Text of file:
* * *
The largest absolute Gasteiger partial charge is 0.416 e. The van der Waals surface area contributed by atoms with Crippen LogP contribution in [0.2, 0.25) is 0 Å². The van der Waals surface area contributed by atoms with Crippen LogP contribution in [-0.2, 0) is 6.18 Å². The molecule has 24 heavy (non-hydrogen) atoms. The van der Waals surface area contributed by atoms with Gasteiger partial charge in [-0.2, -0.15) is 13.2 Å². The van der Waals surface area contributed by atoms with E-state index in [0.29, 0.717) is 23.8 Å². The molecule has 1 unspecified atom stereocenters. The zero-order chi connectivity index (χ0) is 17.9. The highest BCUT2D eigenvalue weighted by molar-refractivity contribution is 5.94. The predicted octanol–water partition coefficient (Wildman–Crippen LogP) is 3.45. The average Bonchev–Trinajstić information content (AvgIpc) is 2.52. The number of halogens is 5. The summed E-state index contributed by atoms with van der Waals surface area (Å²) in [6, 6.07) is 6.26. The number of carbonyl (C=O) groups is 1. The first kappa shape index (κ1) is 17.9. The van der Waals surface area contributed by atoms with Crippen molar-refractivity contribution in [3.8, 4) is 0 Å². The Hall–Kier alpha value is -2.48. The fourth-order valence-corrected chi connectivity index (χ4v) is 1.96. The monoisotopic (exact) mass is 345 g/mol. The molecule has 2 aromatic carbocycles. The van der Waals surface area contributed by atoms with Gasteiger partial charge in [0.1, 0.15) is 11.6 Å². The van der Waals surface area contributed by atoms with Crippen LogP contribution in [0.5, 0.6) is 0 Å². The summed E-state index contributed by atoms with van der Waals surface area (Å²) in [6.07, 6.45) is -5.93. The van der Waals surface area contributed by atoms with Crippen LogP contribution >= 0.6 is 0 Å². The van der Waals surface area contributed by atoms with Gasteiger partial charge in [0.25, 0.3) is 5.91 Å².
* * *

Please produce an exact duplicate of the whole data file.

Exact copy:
The largest absolute Gasteiger partial charge is 0.416 e. The van der Waals surface area contributed by atoms with Crippen LogP contribution in [0.2, 0.25) is 0 Å². The van der Waals surface area contributed by atoms with Crippen LogP contribution in [-0.2, 0) is 6.18 Å². The molecule has 24 heavy (non-hydrogen) atoms. The van der Waals surface area contributed by atoms with Gasteiger partial charge in [-0.2, -0.15) is 13.2 Å². The van der Waals surface area contributed by atoms with E-state index in [0.29, 0.717) is 23.8 Å². The molecule has 1 unspecified atom stereocenters. The zero-order chi connectivity index (χ0) is 17.9. The highest BCUT2D eigenvalue weighted by molar-refractivity contribution is 5.94. The predicted octanol–water partition coefficient (Wildman–Crippen LogP) is 3.45. The average Bonchev–Trinajstić information content (AvgIpc) is 2.52. The number of halogens is 5. The summed E-state index contributed by atoms with van der Waals surface area (Å²) in [6, 6.07) is 6.26. The number of carbonyl (C=O) groups is 1. The first kappa shape index (κ1) is 17.9. The van der Waals surface area contributed by atoms with Crippen molar-refractivity contribution in [3.8, 4) is 0 Å². The Hall–Kier alpha value is -2.48. The fourth-order valence-corrected chi connectivity index (χ4v) is 1.96. The monoisotopic (exact) mass is 345 g/mol. The molecule has 2 aromatic carbocycles. The van der Waals surface area contributed by atoms with Gasteiger partial charge in [0.1, 0.15) is 11.6 Å². The van der Waals surface area contributed by atoms with Crippen LogP contribution in [0.5, 0.6) is 0 Å². The summed E-state index contributed by atoms with van der Waals surface area (Å²) in [6.07, 6.45) is -5.93. The van der Waals surface area contributed by atoms with Crippen LogP contribution >= 0.6 is 0 Å². The van der Waals surface area contributed by atoms with Gasteiger partial charge in [0.25, 0.3) is 5.91 Å².